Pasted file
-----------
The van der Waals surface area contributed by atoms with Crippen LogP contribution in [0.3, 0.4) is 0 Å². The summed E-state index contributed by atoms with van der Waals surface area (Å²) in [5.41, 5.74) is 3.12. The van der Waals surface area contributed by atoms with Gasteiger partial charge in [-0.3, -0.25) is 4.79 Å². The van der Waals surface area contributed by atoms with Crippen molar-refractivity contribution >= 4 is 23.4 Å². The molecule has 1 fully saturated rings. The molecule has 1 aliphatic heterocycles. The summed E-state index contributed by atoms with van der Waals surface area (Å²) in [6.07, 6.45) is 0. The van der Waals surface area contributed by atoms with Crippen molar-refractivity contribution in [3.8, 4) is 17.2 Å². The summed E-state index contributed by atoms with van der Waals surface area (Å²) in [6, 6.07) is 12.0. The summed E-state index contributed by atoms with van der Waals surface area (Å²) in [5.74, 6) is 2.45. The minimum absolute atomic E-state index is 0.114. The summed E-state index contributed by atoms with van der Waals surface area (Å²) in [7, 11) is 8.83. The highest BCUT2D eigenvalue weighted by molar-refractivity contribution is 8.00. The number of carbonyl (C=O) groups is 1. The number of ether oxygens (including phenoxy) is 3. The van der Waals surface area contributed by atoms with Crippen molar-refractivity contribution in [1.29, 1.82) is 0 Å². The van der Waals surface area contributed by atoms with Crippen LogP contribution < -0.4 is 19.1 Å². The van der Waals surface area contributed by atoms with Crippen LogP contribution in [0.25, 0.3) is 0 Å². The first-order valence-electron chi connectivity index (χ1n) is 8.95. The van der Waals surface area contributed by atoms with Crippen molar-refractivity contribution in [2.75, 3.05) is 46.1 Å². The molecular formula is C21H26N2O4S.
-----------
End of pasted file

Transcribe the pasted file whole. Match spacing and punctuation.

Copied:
The van der Waals surface area contributed by atoms with Crippen LogP contribution in [0.3, 0.4) is 0 Å². The summed E-state index contributed by atoms with van der Waals surface area (Å²) in [5.41, 5.74) is 3.12. The van der Waals surface area contributed by atoms with Gasteiger partial charge in [-0.3, -0.25) is 4.79 Å². The van der Waals surface area contributed by atoms with Crippen molar-refractivity contribution >= 4 is 23.4 Å². The molecule has 1 fully saturated rings. The molecule has 1 aliphatic heterocycles. The summed E-state index contributed by atoms with van der Waals surface area (Å²) in [6.07, 6.45) is 0. The van der Waals surface area contributed by atoms with Crippen molar-refractivity contribution in [3.8, 4) is 17.2 Å². The summed E-state index contributed by atoms with van der Waals surface area (Å²) in [6, 6.07) is 12.0. The summed E-state index contributed by atoms with van der Waals surface area (Å²) in [5.74, 6) is 2.45. The minimum absolute atomic E-state index is 0.114. The summed E-state index contributed by atoms with van der Waals surface area (Å²) in [7, 11) is 8.83. The highest BCUT2D eigenvalue weighted by molar-refractivity contribution is 8.00. The number of carbonyl (C=O) groups is 1. The number of ether oxygens (including phenoxy) is 3. The van der Waals surface area contributed by atoms with Crippen molar-refractivity contribution in [1.29, 1.82) is 0 Å². The van der Waals surface area contributed by atoms with Crippen LogP contribution < -0.4 is 19.1 Å². The van der Waals surface area contributed by atoms with Crippen LogP contribution in [0.25, 0.3) is 0 Å². The first-order valence-electron chi connectivity index (χ1n) is 8.95. The van der Waals surface area contributed by atoms with Crippen molar-refractivity contribution in [2.75, 3.05) is 46.1 Å². The molecular formula is C21H26N2O4S.